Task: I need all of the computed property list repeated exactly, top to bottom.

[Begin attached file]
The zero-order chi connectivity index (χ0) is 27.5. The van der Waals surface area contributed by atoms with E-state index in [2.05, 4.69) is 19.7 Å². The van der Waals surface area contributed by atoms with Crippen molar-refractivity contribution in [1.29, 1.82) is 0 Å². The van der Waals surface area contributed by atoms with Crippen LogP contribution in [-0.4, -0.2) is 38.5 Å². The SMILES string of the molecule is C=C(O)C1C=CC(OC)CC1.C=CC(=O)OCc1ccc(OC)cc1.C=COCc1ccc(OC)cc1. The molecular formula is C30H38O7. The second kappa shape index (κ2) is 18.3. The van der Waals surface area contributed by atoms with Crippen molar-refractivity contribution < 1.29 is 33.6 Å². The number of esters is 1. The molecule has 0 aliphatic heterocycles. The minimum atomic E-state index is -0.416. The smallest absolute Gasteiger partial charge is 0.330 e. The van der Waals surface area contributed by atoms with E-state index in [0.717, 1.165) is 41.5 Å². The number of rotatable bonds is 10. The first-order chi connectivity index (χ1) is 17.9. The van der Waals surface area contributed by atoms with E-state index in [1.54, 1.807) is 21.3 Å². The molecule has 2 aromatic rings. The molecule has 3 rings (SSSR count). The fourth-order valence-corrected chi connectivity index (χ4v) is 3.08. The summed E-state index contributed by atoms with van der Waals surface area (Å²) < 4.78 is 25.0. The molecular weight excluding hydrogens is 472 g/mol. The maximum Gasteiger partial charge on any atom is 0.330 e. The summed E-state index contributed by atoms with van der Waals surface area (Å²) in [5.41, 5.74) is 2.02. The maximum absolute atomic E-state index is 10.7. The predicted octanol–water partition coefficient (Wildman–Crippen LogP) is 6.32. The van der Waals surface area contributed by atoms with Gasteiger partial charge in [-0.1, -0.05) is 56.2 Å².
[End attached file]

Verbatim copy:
The zero-order chi connectivity index (χ0) is 27.5. The van der Waals surface area contributed by atoms with E-state index in [2.05, 4.69) is 19.7 Å². The van der Waals surface area contributed by atoms with Crippen molar-refractivity contribution in [1.29, 1.82) is 0 Å². The van der Waals surface area contributed by atoms with Crippen LogP contribution in [-0.4, -0.2) is 38.5 Å². The SMILES string of the molecule is C=C(O)C1C=CC(OC)CC1.C=CC(=O)OCc1ccc(OC)cc1.C=COCc1ccc(OC)cc1. The molecular formula is C30H38O7. The second kappa shape index (κ2) is 18.3. The van der Waals surface area contributed by atoms with Crippen molar-refractivity contribution < 1.29 is 33.6 Å². The number of esters is 1. The molecule has 0 aliphatic heterocycles. The minimum atomic E-state index is -0.416. The smallest absolute Gasteiger partial charge is 0.330 e. The van der Waals surface area contributed by atoms with E-state index in [0.717, 1.165) is 41.5 Å². The number of rotatable bonds is 10. The first-order chi connectivity index (χ1) is 17.9. The van der Waals surface area contributed by atoms with E-state index in [1.54, 1.807) is 21.3 Å². The molecule has 2 aromatic rings. The molecule has 3 rings (SSSR count). The fourth-order valence-corrected chi connectivity index (χ4v) is 3.08. The summed E-state index contributed by atoms with van der Waals surface area (Å²) < 4.78 is 25.0. The molecular weight excluding hydrogens is 472 g/mol. The maximum Gasteiger partial charge on any atom is 0.330 e. The summed E-state index contributed by atoms with van der Waals surface area (Å²) in [5.41, 5.74) is 2.02. The maximum absolute atomic E-state index is 10.7. The predicted octanol–water partition coefficient (Wildman–Crippen LogP) is 6.32. The van der Waals surface area contributed by atoms with Gasteiger partial charge in [-0.1, -0.05) is 56.2 Å².